Article Snippet: Immunoblotting used the following antibodies: rabbit anti-human IκB-α polyclonal antibody (1/1000, Calbiochem, La Jolla, CA), mouse anti-human phospho- IκB-α monoclonal antibody, (1/1000, Ab-1, Oncogene Research Product, Boston, MA), rabbit anti-human phospho-Ser276 p65 antibody (1/1000, 3037, Cell Signaling Technology, Danvers MA), rabbit anti-human phospho-Ser536 p65 antibody (1/1000, 3031, Cell Signaling Technology), rabbit anti-human p65 polyclonal antibody (1/200, sc-109, Santa Cruz Biotechnology, Santa Cruz, CA), rabbit anti-human CBP polyclonal antibody (1/200, sc-369, Santa Cruz Biotechnology), mouse anti-human β-actin monoclonal antibody (1/5000, Ab-1, Oncogene Research Product), goat anti-human MSK1 (1/200, sc-9392, Santa Cruz Biotechnology.

    Techniques: Expressing, Transfection, Luciferase, Construct, Incubation, Activity Assay, Inhibition, Western Blot, Enzyme-linked Immunosorbent Assay, Plasmid Preparation

    Effect of GSK-3β inhibition on the expression, phosphorylation, subcellular localization and co-transcriptional activity of β-catenin in osteosarcoma and osteoblast cells ( A ) Western-blotting analysis was used to compare the expression and phosphorylation of β-catenin between cells treated with DMSO and either GSK-3β inhibitor. Expression of β-actin was monitored as a loading control. ( B ) The left panels show representative immunofluorescence microscopic findings of expression and subcellular localization of β-catenin in osteosarcoma (143B, MG-63) and osteoblast (hFOB1.19) cells. The scale bar in each panel indicates 25 μm. The number shown below each panel indicates the percentage of nuclear β-catenin-positive cells among the total number of cells. The bar graphs on the right shows the effects of DMSO and AR-A014418 on the incidence of nuclear localization of β-catenin in osteosarcoma and osteoblast cells. In each assay, the mean percentage of nuclear β-catenin-positive cells in 3 microscopic fields was evaluated with standard deviation. ( C ) Relative co-transcriptional activity of β-catenin was measured by the TOP/FOP flash assay and compared between cells treated with DMSO, AR-A014418 and SB-216763, respectively. (B, C) Asterisks denote a statistically-significant difference between the data after administration of vehicle and GSK-3β inhibitors.

    Journal: Oncotarget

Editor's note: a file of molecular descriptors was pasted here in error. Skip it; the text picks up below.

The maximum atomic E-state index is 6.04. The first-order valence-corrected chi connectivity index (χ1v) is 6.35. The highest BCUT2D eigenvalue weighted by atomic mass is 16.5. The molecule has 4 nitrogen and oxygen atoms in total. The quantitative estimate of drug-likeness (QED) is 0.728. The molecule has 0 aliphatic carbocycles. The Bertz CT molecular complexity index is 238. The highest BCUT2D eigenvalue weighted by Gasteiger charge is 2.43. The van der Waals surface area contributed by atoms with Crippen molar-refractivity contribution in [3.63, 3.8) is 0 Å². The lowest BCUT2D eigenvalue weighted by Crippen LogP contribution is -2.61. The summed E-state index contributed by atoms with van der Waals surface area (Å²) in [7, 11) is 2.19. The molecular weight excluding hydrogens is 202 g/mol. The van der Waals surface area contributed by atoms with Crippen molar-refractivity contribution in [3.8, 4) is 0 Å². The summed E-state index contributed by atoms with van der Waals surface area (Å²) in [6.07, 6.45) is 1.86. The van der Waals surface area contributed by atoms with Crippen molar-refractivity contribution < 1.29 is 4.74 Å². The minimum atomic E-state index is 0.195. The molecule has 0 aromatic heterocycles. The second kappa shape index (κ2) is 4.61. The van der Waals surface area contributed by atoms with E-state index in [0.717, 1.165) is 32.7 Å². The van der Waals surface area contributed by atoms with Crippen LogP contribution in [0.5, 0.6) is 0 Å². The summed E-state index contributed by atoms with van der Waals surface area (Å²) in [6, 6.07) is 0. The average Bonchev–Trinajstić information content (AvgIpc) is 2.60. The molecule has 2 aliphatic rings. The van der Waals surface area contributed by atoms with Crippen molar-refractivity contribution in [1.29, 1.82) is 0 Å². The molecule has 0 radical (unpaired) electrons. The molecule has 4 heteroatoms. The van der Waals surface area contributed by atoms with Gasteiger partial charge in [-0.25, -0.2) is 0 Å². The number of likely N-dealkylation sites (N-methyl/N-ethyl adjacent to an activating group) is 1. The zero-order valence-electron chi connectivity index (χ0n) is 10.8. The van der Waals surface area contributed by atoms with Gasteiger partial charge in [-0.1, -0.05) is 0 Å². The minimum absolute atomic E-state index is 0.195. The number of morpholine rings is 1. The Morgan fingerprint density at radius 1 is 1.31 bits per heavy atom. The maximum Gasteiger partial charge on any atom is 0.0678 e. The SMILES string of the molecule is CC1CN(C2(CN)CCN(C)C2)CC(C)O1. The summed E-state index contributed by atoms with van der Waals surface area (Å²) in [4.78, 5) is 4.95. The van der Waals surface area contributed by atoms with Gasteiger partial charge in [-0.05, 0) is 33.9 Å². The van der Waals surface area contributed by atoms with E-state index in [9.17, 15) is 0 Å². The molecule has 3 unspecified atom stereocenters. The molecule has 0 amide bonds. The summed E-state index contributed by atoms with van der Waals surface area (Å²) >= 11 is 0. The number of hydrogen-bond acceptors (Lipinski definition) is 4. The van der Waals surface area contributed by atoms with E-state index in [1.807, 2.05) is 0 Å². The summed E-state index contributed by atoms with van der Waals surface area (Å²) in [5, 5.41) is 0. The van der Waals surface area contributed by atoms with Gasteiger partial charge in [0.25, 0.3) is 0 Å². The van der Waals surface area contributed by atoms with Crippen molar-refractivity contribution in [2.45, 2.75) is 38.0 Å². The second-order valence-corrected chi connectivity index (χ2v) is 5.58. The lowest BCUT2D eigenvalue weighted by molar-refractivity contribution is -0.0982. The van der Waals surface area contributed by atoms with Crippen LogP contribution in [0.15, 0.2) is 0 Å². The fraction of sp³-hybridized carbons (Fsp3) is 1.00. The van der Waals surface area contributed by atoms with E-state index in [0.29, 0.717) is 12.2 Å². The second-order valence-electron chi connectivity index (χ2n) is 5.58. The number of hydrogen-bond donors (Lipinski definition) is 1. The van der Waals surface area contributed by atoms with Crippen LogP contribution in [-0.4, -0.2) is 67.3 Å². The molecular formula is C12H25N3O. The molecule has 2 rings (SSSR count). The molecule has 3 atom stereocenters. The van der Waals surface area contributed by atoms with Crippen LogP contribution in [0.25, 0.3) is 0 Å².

Article Title: Efficacy of glycogen synthase kinase-3β targeting against osteosarcoma via activation of β-catenin

    doi: 10.18632/oncotarget.12781

    Figure Lengend Snippet: Effect of GSK-3β inhibition on the expression, phosphorylation, subcellular localization and co-transcriptional activity of β-catenin in osteosarcoma and osteoblast cells ( A ) Western-blotting analysis was used to compare the expression and phosphorylation of β-catenin between cells treated with DMSO and either GSK-3β inhibitor. Expression of β-actin was monitored as a loading control. ( B ) The left panels show representative immunofluorescence microscopic findings of expression and subcellular localization of β-catenin in osteosarcoma (143B, MG-63) and osteoblast (hFOB1.19) cells. The scale bar in each panel indicates 25 μm. The number shown below each panel indicates the percentage of nuclear β-catenin-positive cells among the total number of cells. The bar graphs on the right shows the effects of DMSO and AR-A014418 on the incidence of nuclear localization of β-catenin in osteosarcoma and osteoblast cells. In each assay, the mean percentage of nuclear β-catenin-positive cells in 3 microscopic fields was evaluated with standard deviation. ( C ) Relative co-transcriptional activity of β-catenin was measured by the TOP/FOP flash assay and compared between cells treated with DMSO, AR-A014418 and SB-216763, respectively. (B, C) Asterisks denote a statistically-significant difference between the data after administration of vehicle and GSK-3β inhibitors.

    Article Snippet: The effect of siRNA on GSK-3β expression was observed by Western blotting with an antibody that recognizes both GSK-3α and GSK-3β (Millipore) as described above.

    Techniques: Inhibition, Expressing, Activity Assay, Western Blot, Immunofluorescence, Standard Deviation

    Effect of small-molecule GSK-3β inhibitors on the survival of osteosarcoma cells The osteosarcoma cells were treated with DMSO or the indicated concentrations of AR-A014418 or SB-216763 for the designated times. The relative number of viable cells at each time point was measured by the WST-8 assay. Values shown are the means ± SD of six separate experiments.